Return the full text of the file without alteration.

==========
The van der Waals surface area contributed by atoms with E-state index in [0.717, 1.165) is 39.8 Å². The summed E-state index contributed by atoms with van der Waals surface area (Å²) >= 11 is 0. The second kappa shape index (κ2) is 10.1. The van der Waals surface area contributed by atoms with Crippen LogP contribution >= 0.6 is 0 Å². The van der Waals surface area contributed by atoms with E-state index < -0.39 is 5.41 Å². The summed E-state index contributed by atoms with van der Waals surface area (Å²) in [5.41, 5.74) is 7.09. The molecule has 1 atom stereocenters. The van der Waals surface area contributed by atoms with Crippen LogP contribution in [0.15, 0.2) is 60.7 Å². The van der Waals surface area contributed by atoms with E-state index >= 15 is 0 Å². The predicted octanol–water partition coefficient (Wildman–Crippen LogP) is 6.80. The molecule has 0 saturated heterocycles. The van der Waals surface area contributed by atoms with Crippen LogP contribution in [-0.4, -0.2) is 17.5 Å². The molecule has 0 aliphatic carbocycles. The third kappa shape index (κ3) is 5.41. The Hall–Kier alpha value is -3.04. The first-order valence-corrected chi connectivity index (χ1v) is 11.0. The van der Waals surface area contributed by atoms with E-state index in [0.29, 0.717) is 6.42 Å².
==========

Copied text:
The van der Waals surface area contributed by atoms with E-state index in [0.717, 1.165) is 39.8 Å². The summed E-state index contributed by atoms with van der Waals surface area (Å²) >= 11 is 0. The second kappa shape index (κ2) is 10.1. The van der Waals surface area contributed by atoms with Crippen LogP contribution >= 0.6 is 0 Å². The van der Waals surface area contributed by atoms with E-state index < -0.39 is 5.41 Å². The summed E-state index contributed by atoms with van der Waals surface area (Å²) in [5.41, 5.74) is 7.09. The molecule has 1 atom stereocenters. The van der Waals surface area contributed by atoms with Crippen LogP contribution in [0.15, 0.2) is 60.7 Å². The van der Waals surface area contributed by atoms with E-state index >= 15 is 0 Å². The predicted octanol–water partition coefficient (Wildman–Crippen LogP) is 6.80. The molecule has 0 saturated heterocycles. The van der Waals surface area contributed by atoms with Crippen LogP contribution in [-0.4, -0.2) is 17.5 Å². The molecule has 0 aliphatic carbocycles. The third kappa shape index (κ3) is 5.41. The Hall–Kier alpha value is -3.04. The first-order valence-corrected chi connectivity index (χ1v) is 11.0. The van der Waals surface area contributed by atoms with E-state index in [0.29, 0.717) is 6.42 Å².